A good friend in Michigan announced the very recent passing of his father. I never met his father, but the son, my friend, is someone with whom I have spent time discussing things professionally and also passing time as we solved the world’s problems. The man was in his mid-nineties and a World War II veteran. A year has passed since I received a similar announcement from another friend in New York. In the latter case, I had met her father once, and we had dined together, having had a great, enjoyable and memorable evening.
The gently sloping hills of Arlington National Cemetery overlook the nation’s capital. From this vantage point, thousands of soldiers, sailors, airmen and marines look across the Potomac River in formation. It is as if in their passing, they continue to look over us and the country because it is their legacy. Here, colonels are among corporals and privates among generals. Alas, they have come together for their final rest. Some served for a short time while others did so for a lifetime. But now, time is irrelevant as we salute them, pay respect to their deeds forever as they have arrived for their final rest.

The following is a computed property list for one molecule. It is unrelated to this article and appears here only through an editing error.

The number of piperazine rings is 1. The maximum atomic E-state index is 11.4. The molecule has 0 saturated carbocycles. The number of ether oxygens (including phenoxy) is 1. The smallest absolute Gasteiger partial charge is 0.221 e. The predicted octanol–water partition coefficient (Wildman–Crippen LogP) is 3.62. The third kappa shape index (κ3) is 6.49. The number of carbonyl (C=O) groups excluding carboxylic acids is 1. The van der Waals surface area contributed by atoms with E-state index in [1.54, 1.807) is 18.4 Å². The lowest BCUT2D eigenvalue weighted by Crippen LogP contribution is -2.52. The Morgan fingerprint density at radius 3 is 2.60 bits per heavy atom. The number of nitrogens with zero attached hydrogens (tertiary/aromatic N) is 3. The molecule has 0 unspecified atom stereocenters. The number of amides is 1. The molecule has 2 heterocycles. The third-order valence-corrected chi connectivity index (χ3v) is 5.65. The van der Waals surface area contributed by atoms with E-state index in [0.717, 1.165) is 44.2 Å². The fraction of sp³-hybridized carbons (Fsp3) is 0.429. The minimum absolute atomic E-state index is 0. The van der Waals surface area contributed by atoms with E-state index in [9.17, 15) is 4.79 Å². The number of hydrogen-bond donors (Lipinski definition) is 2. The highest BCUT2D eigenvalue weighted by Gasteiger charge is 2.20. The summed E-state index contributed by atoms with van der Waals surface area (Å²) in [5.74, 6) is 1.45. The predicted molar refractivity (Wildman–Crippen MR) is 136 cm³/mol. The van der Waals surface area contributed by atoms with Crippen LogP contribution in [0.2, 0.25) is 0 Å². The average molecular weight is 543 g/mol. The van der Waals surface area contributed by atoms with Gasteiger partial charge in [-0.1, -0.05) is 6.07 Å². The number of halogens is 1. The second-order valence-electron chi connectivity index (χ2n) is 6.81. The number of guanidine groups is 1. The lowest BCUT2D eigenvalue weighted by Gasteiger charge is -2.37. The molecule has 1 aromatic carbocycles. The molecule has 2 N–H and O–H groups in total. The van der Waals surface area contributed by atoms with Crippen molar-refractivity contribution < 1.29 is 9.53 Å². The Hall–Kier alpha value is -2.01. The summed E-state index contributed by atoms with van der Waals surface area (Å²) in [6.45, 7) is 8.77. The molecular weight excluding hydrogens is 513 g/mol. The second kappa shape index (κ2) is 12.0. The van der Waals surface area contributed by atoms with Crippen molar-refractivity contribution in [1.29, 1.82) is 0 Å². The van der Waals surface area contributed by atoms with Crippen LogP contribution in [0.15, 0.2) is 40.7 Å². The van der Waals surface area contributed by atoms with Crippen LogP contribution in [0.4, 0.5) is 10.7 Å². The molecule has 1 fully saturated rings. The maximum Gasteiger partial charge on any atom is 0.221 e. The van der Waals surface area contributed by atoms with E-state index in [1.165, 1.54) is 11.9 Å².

A quick search indicates that slaves may have been brought to North America in the 1500s. Other sources point to the early 1600s. It is safe to say that slaves were brought to North America over 400 years ago.
As Black History month nears its end, we should all think about how patient, tolerant, and forgiving the African-American community has been toward this country and its political leaders throughout this country’s history.